This story category covers clothing, accessories, treatments, procedures, products and supplies.


Ruthie Shugarman’s Clothes Swap Party

Former event planner Ruthie Shugarman shares what she knows about hosting clothing exchange parties.

EXPERT ADVICE | When Ruthie Shugarman switched careers a few years ago, she wanted a memorable way to mark her shift from event planning to real estate sales. “I was staring into my closet one night thinking about the fact that I really needed to de-clutter when the idea for throwing a clothing exchange party hit me.” Frock swapping could be a win-win situation, she reasoned. “I could use the evening to tell friends and business associates about my new move, and they could use it to trade in things they never wear for things they might wear a lot.” Read more

Boxes Casey Phaisalakani

Blue And Orange And Magenta, Oh My!

For the Canadian material girl, a gift box from Tiffany, Hermès or Holt Renfrew will make her say aah(s).

Boxes Casey Phaisalakani

MONEY WELL SPENT | If you are hunting for a graduation gift for someone who loves to dress up (and sparkle), and you are prepared to spend some money but don’t want to go too, too crazy, consider picking up a little something from Tiffany & Co., Hermès or Holt Renfrew.

Each of these luxury goods retailers, who package their merchandise in gift boxes as recognizable as their names, sells small, and not exorbitantly expensive, jewellery items and accessories that are already ordained classics. These are pieces that get passed along to daughters and beyond, items destined to pop up in fashion magazines 50 years from now (online, of course, because paper mags will have vanished) on their hot vintage collectibles lists—things with the potential to hold or accrue value. Read more


Mother’s Little (Hair Colour) Helper

Virtually undetectable, hair crayons buy you time between trips to the colourist.

CHEAP TRICK | Dark roots with blonde tresses may be in vogue right now with glamorous evangelists like Madonna and Gwyneth Paltrow flaunting them, but I am here to tell you that grey roots, as a deliberate style choice, will never be in fashion. Not now, not ever.

So what do you do with the grey in your hair? You could go all Patti Smith and let it show (an idea that does seem to have legs right now, if you read The New York Times beauty pages last Sunday)—or cover it up completely. For those choosing the latter and dealing with the unremitting tide of grow-out, there are two excellent and inexpensive stop-gap products to buy you extra time between dates with the colourist. Read more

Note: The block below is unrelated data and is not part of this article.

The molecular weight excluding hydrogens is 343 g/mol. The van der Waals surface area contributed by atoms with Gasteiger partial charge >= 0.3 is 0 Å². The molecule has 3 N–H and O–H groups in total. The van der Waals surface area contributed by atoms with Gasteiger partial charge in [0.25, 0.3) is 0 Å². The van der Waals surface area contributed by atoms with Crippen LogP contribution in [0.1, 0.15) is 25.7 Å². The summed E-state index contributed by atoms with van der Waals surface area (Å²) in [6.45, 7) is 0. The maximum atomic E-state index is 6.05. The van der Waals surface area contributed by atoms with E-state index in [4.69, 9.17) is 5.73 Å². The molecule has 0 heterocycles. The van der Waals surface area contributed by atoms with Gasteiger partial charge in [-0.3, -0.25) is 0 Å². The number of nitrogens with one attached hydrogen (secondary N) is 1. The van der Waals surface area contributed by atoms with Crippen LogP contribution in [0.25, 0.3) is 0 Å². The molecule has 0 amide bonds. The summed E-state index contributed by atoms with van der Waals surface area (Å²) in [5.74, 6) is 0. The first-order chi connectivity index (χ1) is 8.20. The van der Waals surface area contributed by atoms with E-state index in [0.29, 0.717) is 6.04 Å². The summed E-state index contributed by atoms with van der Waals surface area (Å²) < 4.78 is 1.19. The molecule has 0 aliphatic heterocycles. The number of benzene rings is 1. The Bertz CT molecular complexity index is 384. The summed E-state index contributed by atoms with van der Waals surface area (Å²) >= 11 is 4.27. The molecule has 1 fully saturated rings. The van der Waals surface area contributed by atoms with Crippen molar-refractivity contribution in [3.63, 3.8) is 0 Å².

Mineral Makeup Is Magic

Who couldn’t use affordable, flattering, virtually undetectable foundation?

Mineral-MakeupEvery day people ask me, “What’s so great about mineral powders?”

Mineral makeup has an amazing affinity with the skin—it looks like bare skin but better. It is non-comedogenic (will not block pores) so even the oiliest, acne-prone skin can use it. There are no talcs, filters, chemicals or dyes in the product, and there is virtually no risk of allergy so even the most sensitive skin can use it. In fact, mineral powders contain zinc oxide, an anti-inflammatory, which soothes and helps to reduce skin sensitivity. Mineral powders tend to wear extremely well and are quite water-resistant so won’t run. Depending on the type, concentration, and quality of the minerals used, mineral powder can also act as a physical sunscreen. Read more

I’m Throwin’ On My Fauxboutins

Where to find way less expensive look-alikes of the shoes worn by every woman in Stardom.

Louboutin patent leather pump

Original source: Louboutin's Simple 70 patent leather pump (shown here) feels like the inspiration for the Bay's elegant Christina pump.

SERIOUS SHOES FOR LESS Every year Christian Louboutin does new versions of his “Simple” high-heeled patent pump with signature red sole. For the past two years at least, it has been a lovely shoe: low cut (for a little toe cleavage) with a slightly rounded toe box (for a very comfortable fit) and a three-inch heel (an extremely wearable height). His latest version, the Simple 85, comes in a rich shade of lavender patent leather—you can see it at Holt Renfrew where it sells for $645 a pair.

I first flipped over the Simple a few seasons back when Louboutin introduced the Simple 70 in nude patent with a nude heel. Much as I loved those shoes, there was no way I was going to pay upwards of $700 for the privilege of owning a pair. Read more